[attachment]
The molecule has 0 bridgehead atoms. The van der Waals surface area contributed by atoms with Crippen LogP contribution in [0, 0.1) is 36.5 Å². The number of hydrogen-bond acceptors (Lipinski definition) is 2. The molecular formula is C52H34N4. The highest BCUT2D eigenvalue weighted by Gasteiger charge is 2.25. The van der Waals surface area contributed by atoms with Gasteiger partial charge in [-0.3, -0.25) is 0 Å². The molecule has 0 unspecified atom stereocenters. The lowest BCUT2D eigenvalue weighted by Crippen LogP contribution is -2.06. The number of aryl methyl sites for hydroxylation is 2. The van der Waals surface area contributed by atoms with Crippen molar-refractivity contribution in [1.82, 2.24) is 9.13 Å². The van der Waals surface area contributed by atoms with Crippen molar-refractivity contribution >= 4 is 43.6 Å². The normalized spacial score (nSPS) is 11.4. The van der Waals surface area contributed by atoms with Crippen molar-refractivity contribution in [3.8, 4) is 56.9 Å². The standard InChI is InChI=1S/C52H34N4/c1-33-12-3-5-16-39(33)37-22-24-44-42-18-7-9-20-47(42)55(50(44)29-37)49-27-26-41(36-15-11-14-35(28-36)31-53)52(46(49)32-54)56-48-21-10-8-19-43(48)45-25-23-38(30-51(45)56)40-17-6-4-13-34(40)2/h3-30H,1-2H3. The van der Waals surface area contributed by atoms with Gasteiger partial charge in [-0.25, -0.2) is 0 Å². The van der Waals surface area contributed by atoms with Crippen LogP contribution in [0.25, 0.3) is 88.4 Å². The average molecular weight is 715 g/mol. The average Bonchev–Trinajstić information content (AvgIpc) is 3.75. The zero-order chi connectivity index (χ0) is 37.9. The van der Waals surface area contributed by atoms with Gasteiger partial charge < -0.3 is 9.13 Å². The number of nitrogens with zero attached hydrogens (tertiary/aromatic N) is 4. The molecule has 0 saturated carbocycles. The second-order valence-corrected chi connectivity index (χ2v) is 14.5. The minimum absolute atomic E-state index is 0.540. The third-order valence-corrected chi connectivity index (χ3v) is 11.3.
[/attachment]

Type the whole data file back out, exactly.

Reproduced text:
The molecule has 0 bridgehead atoms. The van der Waals surface area contributed by atoms with Crippen LogP contribution in [0, 0.1) is 36.5 Å². The number of hydrogen-bond acceptors (Lipinski definition) is 2. The molecular formula is C52H34N4. The highest BCUT2D eigenvalue weighted by Gasteiger charge is 2.25. The van der Waals surface area contributed by atoms with Gasteiger partial charge in [-0.3, -0.25) is 0 Å². The molecule has 0 unspecified atom stereocenters. The lowest BCUT2D eigenvalue weighted by Crippen LogP contribution is -2.06. The number of aryl methyl sites for hydroxylation is 2. The van der Waals surface area contributed by atoms with Crippen molar-refractivity contribution in [1.82, 2.24) is 9.13 Å². The van der Waals surface area contributed by atoms with Crippen molar-refractivity contribution >= 4 is 43.6 Å². The normalized spacial score (nSPS) is 11.4. The van der Waals surface area contributed by atoms with Crippen molar-refractivity contribution in [3.8, 4) is 56.9 Å². The standard InChI is InChI=1S/C52H34N4/c1-33-12-3-5-16-39(33)37-22-24-44-42-18-7-9-20-47(42)55(50(44)29-37)49-27-26-41(36-15-11-14-35(28-36)31-53)52(46(49)32-54)56-48-21-10-8-19-43(48)45-25-23-38(30-51(45)56)40-17-6-4-13-34(40)2/h3-30H,1-2H3. The van der Waals surface area contributed by atoms with Gasteiger partial charge in [-0.25, -0.2) is 0 Å². The van der Waals surface area contributed by atoms with Crippen LogP contribution in [0.25, 0.3) is 88.4 Å². The average molecular weight is 715 g/mol. The average Bonchev–Trinajstić information content (AvgIpc) is 3.75. The zero-order chi connectivity index (χ0) is 37.9. The van der Waals surface area contributed by atoms with Gasteiger partial charge < -0.3 is 9.13 Å². The number of nitrogens with zero attached hydrogens (tertiary/aromatic N) is 4. The molecule has 0 saturated carbocycles. The second-order valence-corrected chi connectivity index (χ2v) is 14.5. The minimum absolute atomic E-state index is 0.540. The third-order valence-corrected chi connectivity index (χ3v) is 11.3.